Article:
With that, we were off. The first leg was a nine-miler. It didn't make sense for Todd and I to run the whole nine together because we had a lot of miles to cover over the next five days. We did it anyway. We were just enjoying it all too much. Emotion would wash over us every time people would cheer from across the street or yell "America!" as they drove by. The best was when cars would stop for us as we were waiting to cross the street, no matter where or when we were crossing it. We joked, “When you run across the street wherever you want, you're a jerk. But add a flag and you're a patriot!”

Each of the 53 stages either started at, passed by, or ended at something of military significance. Some were statues or monuments, many were cemeteries, and a few bridges and battlefields were sprinkled throughout. I did my best to make sure we passed as many as possible throughout the 450-mile route. We allotted a 12-minute pace throughout the entire stretch. That's quite slow for running, but just the right pace so that people could enjoy the handoffs and have moments of reflection as they journeyed.

Karen Tripp's Experience in the 500 For The Fallen


We ran with friends, with strangers, and with fellow countrymen. We carried that flag high. We ran where generals fell, militiamen rose, and we definitely limped, but one way or another, those miles were going to be run.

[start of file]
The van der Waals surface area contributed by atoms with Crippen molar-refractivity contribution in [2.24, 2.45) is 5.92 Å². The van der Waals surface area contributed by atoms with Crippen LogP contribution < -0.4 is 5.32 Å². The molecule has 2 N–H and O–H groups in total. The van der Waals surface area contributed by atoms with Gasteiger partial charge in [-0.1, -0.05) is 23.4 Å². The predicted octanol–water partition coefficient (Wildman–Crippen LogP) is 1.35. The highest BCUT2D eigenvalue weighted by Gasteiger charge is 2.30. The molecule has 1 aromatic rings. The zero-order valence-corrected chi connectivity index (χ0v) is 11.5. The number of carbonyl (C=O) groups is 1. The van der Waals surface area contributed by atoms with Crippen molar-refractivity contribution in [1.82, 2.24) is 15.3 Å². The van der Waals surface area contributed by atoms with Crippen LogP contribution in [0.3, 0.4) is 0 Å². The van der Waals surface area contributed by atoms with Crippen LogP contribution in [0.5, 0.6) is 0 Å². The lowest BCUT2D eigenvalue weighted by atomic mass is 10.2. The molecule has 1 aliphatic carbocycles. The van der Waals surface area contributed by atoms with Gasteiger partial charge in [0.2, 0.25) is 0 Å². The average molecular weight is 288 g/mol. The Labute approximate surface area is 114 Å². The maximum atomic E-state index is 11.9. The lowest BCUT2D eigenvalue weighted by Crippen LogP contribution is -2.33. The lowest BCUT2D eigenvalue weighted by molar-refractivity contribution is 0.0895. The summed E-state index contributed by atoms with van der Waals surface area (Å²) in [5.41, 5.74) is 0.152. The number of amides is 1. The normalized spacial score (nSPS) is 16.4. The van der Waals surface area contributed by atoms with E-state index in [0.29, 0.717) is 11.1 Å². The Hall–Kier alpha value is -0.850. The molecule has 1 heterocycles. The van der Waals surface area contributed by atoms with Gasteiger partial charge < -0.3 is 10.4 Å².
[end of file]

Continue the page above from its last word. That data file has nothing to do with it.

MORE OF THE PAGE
I was checking out the RunAnyway website as I often do to keep up on things and came across the 450 relay. Without knowing too much about it at that point, I knew it had to be good as it was something Lance, Todd, and RunAnyway were involved with.  I initially signed up to run the Bronx leg, but then also signed up to run the Holyoke to Springfield leg after finding out we were short on runners in the area. The morning of the Holyoke leg, I checked in with the local authorities who wanted to provide me a police escort for the first mile. I stood across from the War Memorial Building waiting for Lance, who I would be taking the flag and dog tags from, like a kid waiting for Santa. I remember thinking as I first spotted him, “Oh boy, that’s a REAL flag, on a REAL pole, not some little dinky thing!” Knowing I NEVER run with so much as a tissue in my hand, how in the world would I be able to run and carry that flag?  But there was no turning back, the flag had to be carried and with no time to think, I left it up to the “Big Guy Upstairs” to help me with it! Turned out, my police escort did not end after a mile as I ended up being passed from police cruiser to police cruiser for nearly the entire route.  What a rush that was, traffic being stopped at every intersection along the way, people stopping to take pictures, waiving, and cheering as they saw the flag. The only little glitch along the way was when I reached the last couple of miles, at the point where the police were out of their jurisdiction and could not escort me any farther, I realized they had led me in the wrong direction!  I didn’t care about doing extra miles; I just didn’t know how far I was to my hand off.  So the last few miles turned out to be a bit stressful.  After stopping a couple of times to ask directions, I saw someone who I quickly realized was Lance and was so happy to see him!  We had the ceremonial hand off of the flag to my new friend Jenifer and away I went to drive to the train to get to NYC.